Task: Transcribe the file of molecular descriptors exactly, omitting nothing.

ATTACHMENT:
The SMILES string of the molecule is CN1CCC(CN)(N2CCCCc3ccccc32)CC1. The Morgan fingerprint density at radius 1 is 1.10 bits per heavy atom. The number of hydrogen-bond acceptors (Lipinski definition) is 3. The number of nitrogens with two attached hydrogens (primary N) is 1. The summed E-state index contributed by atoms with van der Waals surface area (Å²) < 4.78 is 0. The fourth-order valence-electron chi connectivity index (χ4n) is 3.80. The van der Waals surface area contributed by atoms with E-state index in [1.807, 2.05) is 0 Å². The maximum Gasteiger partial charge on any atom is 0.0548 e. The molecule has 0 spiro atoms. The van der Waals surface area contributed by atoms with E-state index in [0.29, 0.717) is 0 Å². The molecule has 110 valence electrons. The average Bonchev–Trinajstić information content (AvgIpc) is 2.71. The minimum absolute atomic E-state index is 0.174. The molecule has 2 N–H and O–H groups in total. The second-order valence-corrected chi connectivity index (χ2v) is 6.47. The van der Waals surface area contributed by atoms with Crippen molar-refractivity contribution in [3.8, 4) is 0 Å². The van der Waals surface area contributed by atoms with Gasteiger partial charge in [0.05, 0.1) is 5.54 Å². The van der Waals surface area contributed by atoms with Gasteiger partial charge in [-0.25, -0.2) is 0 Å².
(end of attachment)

The SMILES string of the molecule is CN1CCC(CN)(N2CCCCc3ccccc32)CC1. The Morgan fingerprint density at radius 1 is 1.10 bits per heavy atom. The number of hydrogen-bond acceptors (Lipinski definition) is 3. The number of nitrogens with two attached hydrogens (primary N) is 1. The summed E-state index contributed by atoms with van der Waals surface area (Å²) < 4.78 is 0. The fourth-order valence-electron chi connectivity index (χ4n) is 3.80. The van der Waals surface area contributed by atoms with E-state index in [1.807, 2.05) is 0 Å². The maximum Gasteiger partial charge on any atom is 0.0548 e. The molecule has 0 spiro atoms. The van der Waals surface area contributed by atoms with E-state index in [0.29, 0.717) is 0 Å². The molecule has 110 valence electrons. The average Bonchev–Trinajstić information content (AvgIpc) is 2.71. The minimum absolute atomic E-state index is 0.174. The molecule has 2 N–H and O–H groups in total. The second-order valence-corrected chi connectivity index (χ2v) is 6.47. The van der Waals surface area contributed by atoms with Crippen molar-refractivity contribution in [3.8, 4) is 0 Å². The van der Waals surface area contributed by atoms with Gasteiger partial charge in [0.05, 0.1) is 5.54 Å². The van der Waals surface area contributed by atoms with Gasteiger partial charge in [-0.25, -0.2) is 0 Å².